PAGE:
Posts Tagged ‘newspaper’

For those who like a good news-bath, there’s no richer fount of information than a Sunday New York Times.

Even in this vaunted journalistic age, the Good Gray Lady’s Sunday edition is still a potent collection of news, comment, wit, perspective, and what A.J. Liebling used to call “agglutinated sapience.” Few, if any, American newspapers can compare.

Our journey this week involves one of a million such dead-tree doorstops. Specifically, this one made its way to the dinner table of a draftsman and his family in suburban Stamford.

But why?

May 3, 1964.

May 3, 1964. The Mets have played 16 games – and are already eight games out of first place.

I’ve previously written that my grandfather’s newspaper loyalties lay primarily with the New York Daily News — “New York’s Picture Newspaper” — and with the hometown afternoon paper, the Stamford Advocate.

So why would he leave himself a special note to buy the New York Times?

I’m especially puzzled because I don’t think it was common newspaper practice back then to tease what you had coming up on Sunday.

Today’s newspapers are not shy about promoting upcoming stories. (Many of them will get anything really cracking up on their websites ASAP, rather than hold it.)

I don’t think that was as common a practice in 1964. Papers were more protective of their scoops — in part because many cities were still home to more than one paper, and they didn’t want to tip their hands to their rivals. Which leads me to wonder how my grandpa knew in advance that he had to have a copy of the Sunday Times.

Inevitably, this calendar entry sent me searching to find out what was in the May 3, 1964, New York Times that might have interested my grandfather.

I have a book of historic Times front pages big enough to land a Piper Cub on, and the May 3 edition is not reprinted in it. So there couldn’t have been anything truly historic on the front page that day.

The Web mentions a couple items that might have been interesting at the time, though I don’t think any of them would have enticed my grandpa to buy the paper:

– The weekly magazine ran A.M. Rosenthal’s “Study of the Sickness Called Apathy,” a follow-up article about the March murder of Kitty Genovese, who was reportedly stabbed to death while dozens of neighbors did nothing. (More recent accounts suggest that the Times sensationalized the case, and the paper’s initial reports — which fixed the details of the case in America’s national memory — were largely untrue.)

– In the world of arts, Howard Taubman reviewed a production of James Baldwin’s “Blues for Mister Charlie,” telling readers in New Canaan and Mount Kisco that “Mr. Baldwin speaks fervidly for the Negro’s anguish and passion, and none of us can afford not to heed him.” (However earnest Mr. Taubman’s prose might have been, getting an actual Negro to review the production seems in retrospect like a worthwhile step.)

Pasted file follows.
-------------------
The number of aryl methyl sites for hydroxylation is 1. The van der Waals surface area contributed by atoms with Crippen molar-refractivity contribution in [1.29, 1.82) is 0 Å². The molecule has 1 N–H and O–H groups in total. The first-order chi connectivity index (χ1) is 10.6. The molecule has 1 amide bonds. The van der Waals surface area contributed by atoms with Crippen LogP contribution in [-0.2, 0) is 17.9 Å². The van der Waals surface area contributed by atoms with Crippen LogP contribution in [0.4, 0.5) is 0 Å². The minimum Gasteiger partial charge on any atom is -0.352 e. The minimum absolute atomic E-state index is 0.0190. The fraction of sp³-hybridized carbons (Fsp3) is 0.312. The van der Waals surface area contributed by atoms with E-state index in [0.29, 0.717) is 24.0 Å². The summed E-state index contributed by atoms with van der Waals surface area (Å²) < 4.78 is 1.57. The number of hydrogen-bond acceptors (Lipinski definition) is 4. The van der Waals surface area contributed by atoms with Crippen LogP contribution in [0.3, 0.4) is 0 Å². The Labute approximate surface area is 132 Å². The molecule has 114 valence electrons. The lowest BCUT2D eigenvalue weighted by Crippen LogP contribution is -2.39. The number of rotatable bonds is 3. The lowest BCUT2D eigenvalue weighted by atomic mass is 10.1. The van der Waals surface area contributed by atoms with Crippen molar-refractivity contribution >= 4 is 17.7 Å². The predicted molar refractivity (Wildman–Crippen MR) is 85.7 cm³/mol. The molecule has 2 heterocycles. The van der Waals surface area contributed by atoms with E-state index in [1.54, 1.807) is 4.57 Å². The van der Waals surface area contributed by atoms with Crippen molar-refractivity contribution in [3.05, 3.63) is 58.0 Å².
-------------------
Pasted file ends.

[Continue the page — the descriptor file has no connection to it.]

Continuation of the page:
– Timesman McCandlish Phillips — who became better-known the following year after he unmasked the Jewish background of a prominent Klansman and American Nazi — contributed a story about the high cost of food at the recently opened 1964-65 World’s Fair.

Wikipedia says the first major student demonstrations against the Vietnam War took place May 3, 1964, in several locations including Times Square. Maybe that got covered in advance somewhere in the Sunday Times.

Perhaps there was a letter from a Stamfordite, or a feature story about Stamford, somewhere in that Sunday’s Times. Again, I’m not sure how my grandpa would have known about that, but maybe some sort of grapevine informed him.

Given the sheer heft of a Sunday Times, I guess it’s impossible for me to surmise what my grandpa would have considered must-read about it. Unless the Internet gods drop a vintage copy in my lap, I’ll probably never know.

(Note to the Internet gods: If you have a copy, try to drop it on me from a low altitude. Catching those Sunday editions upside the head sure does sting.)


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Monday’s post, incidentally, was the 100th in the history of 5,478 Days/Hope Street. Thanks to all who have tuned in. I will endeavor to keep making it worth your while.

In Monday’s post, I briefly mentioned that my grandpa used to win and place in the Stamford Advocate’s reader photography contests back in the 1950s.

In keeping with the Blumenau family philosophy of keeping everything (and knowing where to find it), I’ve unearthed some of the old newspapers in which my grandpa’s prize-winning photographs originally ran.

Check it out, news nerds: This is what “reader-supplied value-added content” looked like when Dwight Eisenhower was President. (Of course you can click any of the pix to see ’em bigger.)

The above pic appeared in the Aug. 22, 1953, Advocate. The cutline says this picture of my dad, Aunt Elaine, and two slow-moving friends was “the week’s winner in Class III, children and animals.” (I’m sure my grandpa was crafty enough to realize that children plus animals would be a sure-fire winner.)

Although my grandfather’s yard on Hope Street bordered no body of water that I know of, turtles could occasionally be found wandering through.

There exists, in the family archives, a picture (taken roughly a quarter-century after this one) of an endearingly alarmed young me shoving my dad away as he tries to introduce me to a Hope Street yard-turtle.